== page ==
Join us for the art walk at The Lab in Costa Mesa on October 29th!
Saturday, October 19, 2013
Lately I have been doing a lot of monotype prints. I purchased a gelli plate a while back and I'm trying to get the hang of it. I've taken about four semesters of printing when I was in college; one in J.C. was an introduction: letterpress, offset, relief, serigraph, that sort of thing. Then, at Art Center I took printmaking twice and a class focused on letterpress. The into at J.C. was focused on preparing us for working with presses in publishing; strictly commercial stuff. It was the late ‘80s and the same teacher also taught desktop publishing. There were several presses in the shop and I remember the offset press the most. It’s called that because the plate is forward reading, and when inked it transfers its image to a roller which is what comes into contact with the paper. I also had to create a color separation of an image by hand. I picked a picture of a friend of mine. We cut out cyan, magenta, yellow and black transparent acetate images and when they were laid on top of each other they made a full color picture. Mine came out pretty good.
The letterpress class was a logical extension of this. We set type by hand. I made a book of my poetry, illustrated by linoleum block prints I made for them. I bought bookbinding materials including hardcover bookcloth that I got from a special store in L.A. and bound several copies for people for Christmas that year. I was really proud of them. It was a lot of work. Like many professionally handmade things, they come out looking like they were made by a machine and people never realize how much effort went into making them.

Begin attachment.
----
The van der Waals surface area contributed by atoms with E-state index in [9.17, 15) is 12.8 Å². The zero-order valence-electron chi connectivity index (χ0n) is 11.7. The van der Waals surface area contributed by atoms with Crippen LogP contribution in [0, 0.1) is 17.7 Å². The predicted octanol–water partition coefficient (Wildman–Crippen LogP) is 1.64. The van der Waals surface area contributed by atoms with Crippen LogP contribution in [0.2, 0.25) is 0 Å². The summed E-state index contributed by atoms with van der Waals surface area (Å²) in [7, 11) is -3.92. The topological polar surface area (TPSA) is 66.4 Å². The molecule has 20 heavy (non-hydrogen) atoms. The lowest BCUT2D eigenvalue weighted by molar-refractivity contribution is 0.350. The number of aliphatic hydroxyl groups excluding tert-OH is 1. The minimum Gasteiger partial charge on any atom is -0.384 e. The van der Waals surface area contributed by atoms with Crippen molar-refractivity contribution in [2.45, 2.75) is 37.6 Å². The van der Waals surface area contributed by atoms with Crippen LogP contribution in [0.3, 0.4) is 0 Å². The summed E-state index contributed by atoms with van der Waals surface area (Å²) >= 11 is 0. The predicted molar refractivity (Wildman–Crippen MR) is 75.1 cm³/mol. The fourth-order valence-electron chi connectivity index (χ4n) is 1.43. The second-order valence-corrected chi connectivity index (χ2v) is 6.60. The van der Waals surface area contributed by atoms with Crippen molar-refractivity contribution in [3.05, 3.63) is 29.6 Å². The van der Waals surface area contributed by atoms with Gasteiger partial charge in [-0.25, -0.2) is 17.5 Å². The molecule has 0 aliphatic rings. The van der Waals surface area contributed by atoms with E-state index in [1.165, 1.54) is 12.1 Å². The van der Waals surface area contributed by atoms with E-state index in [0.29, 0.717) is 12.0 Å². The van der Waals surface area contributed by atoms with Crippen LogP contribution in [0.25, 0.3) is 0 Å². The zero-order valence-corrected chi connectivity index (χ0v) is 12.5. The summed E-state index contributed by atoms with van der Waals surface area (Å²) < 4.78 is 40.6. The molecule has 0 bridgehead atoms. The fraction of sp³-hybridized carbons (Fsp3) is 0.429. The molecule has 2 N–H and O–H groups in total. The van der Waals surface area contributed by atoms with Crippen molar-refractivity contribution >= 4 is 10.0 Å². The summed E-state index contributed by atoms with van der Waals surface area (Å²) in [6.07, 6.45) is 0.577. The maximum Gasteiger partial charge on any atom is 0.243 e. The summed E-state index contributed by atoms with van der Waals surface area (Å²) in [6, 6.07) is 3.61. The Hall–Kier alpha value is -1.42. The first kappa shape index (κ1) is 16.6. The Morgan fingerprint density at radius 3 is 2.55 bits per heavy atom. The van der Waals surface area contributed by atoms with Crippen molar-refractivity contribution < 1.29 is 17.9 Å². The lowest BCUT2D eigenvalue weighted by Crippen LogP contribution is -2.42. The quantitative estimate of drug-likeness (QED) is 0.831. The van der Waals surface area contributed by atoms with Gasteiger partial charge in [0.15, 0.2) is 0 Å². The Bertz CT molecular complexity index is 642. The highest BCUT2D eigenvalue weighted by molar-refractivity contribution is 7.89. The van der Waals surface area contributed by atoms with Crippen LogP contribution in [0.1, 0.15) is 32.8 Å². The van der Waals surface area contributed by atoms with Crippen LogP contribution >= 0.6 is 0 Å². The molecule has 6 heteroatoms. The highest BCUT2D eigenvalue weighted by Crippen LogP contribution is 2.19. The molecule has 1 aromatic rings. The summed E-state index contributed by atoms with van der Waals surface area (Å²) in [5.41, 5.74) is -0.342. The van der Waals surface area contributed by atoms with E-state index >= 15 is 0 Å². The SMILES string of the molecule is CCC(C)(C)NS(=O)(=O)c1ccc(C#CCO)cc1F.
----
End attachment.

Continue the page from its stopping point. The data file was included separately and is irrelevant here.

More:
Since then, linoleum prints have become a part of my regular artmaking process, I haven’t done etching since school because it requires a press (I use a rolling pin for the lino prints) and acid baths and resin and I don’t have the space for that right now. This gelli plate doesn’t require a press either and I thought I knew enough about printmaking to give it a go. It’s soft, so it’s easy to print on and then can be cleaned and used over and over again. Because it’s soft, you can’t use hard tools to scribe, but there are plenty of soft tools to use nowadays.
I usually run sets. I do several prints with the same base color, then by the time I’m done, the first print is dry and ready for the second layer, and they I run through layer after layer until I have several prints that have been through the same process. The prints are all original however as any image has to be created from scratch and the plate is inked each time. It’s a learning process for sure. My latest batch is a group of winter nocturnes that look kind of like Rothko’s and that’s ok with me.
Thursday, October 10, 2013
This blog was originally posted at my website, here: http://www.zhibit.org/azulbluedragon/blog/influences